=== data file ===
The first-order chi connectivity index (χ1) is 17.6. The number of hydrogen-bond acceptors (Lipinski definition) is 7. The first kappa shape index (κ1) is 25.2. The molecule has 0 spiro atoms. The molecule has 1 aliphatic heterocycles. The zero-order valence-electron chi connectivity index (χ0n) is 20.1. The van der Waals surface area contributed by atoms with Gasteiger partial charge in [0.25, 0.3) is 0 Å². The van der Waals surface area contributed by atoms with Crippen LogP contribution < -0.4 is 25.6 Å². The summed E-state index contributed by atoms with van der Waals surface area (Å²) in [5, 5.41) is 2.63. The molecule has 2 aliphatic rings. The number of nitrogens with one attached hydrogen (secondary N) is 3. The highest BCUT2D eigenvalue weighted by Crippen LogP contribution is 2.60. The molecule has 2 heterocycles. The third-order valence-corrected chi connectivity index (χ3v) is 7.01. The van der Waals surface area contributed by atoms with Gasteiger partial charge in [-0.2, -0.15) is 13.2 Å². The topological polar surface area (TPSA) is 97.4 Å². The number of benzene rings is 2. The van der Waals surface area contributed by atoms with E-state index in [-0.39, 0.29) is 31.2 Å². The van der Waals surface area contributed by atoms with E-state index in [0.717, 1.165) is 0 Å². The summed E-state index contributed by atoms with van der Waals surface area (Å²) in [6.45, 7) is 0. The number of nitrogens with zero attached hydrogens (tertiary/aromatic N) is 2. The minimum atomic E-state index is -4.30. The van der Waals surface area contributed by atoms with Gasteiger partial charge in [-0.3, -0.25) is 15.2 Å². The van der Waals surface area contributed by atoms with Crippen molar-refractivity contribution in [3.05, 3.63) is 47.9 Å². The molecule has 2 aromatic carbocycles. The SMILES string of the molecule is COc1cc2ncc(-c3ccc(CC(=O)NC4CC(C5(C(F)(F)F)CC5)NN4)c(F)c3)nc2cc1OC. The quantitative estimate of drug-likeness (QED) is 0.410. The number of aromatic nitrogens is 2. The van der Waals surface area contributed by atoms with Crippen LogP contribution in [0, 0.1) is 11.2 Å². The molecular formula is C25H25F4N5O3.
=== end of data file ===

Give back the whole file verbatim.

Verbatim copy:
The first-order chi connectivity index (χ1) is 17.6. The number of hydrogen-bond acceptors (Lipinski definition) is 7. The first kappa shape index (κ1) is 25.2. The molecule has 0 spiro atoms. The molecule has 1 aliphatic heterocycles. The zero-order valence-electron chi connectivity index (χ0n) is 20.1. The van der Waals surface area contributed by atoms with Gasteiger partial charge in [0.25, 0.3) is 0 Å². The van der Waals surface area contributed by atoms with Crippen LogP contribution < -0.4 is 25.6 Å². The summed E-state index contributed by atoms with van der Waals surface area (Å²) in [5, 5.41) is 2.63. The molecule has 2 aliphatic rings. The number of nitrogens with one attached hydrogen (secondary N) is 3. The highest BCUT2D eigenvalue weighted by Crippen LogP contribution is 2.60. The molecule has 2 heterocycles. The third-order valence-corrected chi connectivity index (χ3v) is 7.01. The van der Waals surface area contributed by atoms with Gasteiger partial charge in [-0.2, -0.15) is 13.2 Å². The topological polar surface area (TPSA) is 97.4 Å². The number of benzene rings is 2. The van der Waals surface area contributed by atoms with E-state index in [-0.39, 0.29) is 31.2 Å². The van der Waals surface area contributed by atoms with E-state index in [0.717, 1.165) is 0 Å². The summed E-state index contributed by atoms with van der Waals surface area (Å²) in [6.45, 7) is 0. The number of nitrogens with zero attached hydrogens (tertiary/aromatic N) is 2. The minimum atomic E-state index is -4.30. The van der Waals surface area contributed by atoms with Gasteiger partial charge in [-0.3, -0.25) is 15.2 Å². The van der Waals surface area contributed by atoms with Crippen molar-refractivity contribution in [3.05, 3.63) is 47.9 Å². The molecule has 2 aromatic carbocycles. The SMILES string of the molecule is COc1cc2ncc(-c3ccc(CC(=O)NC4CC(C5(C(F)(F)F)CC5)NN4)c(F)c3)nc2cc1OC. The quantitative estimate of drug-likeness (QED) is 0.410. The number of aromatic nitrogens is 2. The van der Waals surface area contributed by atoms with Crippen LogP contribution in [0, 0.1) is 11.2 Å². The molecular formula is C25H25F4N5O3.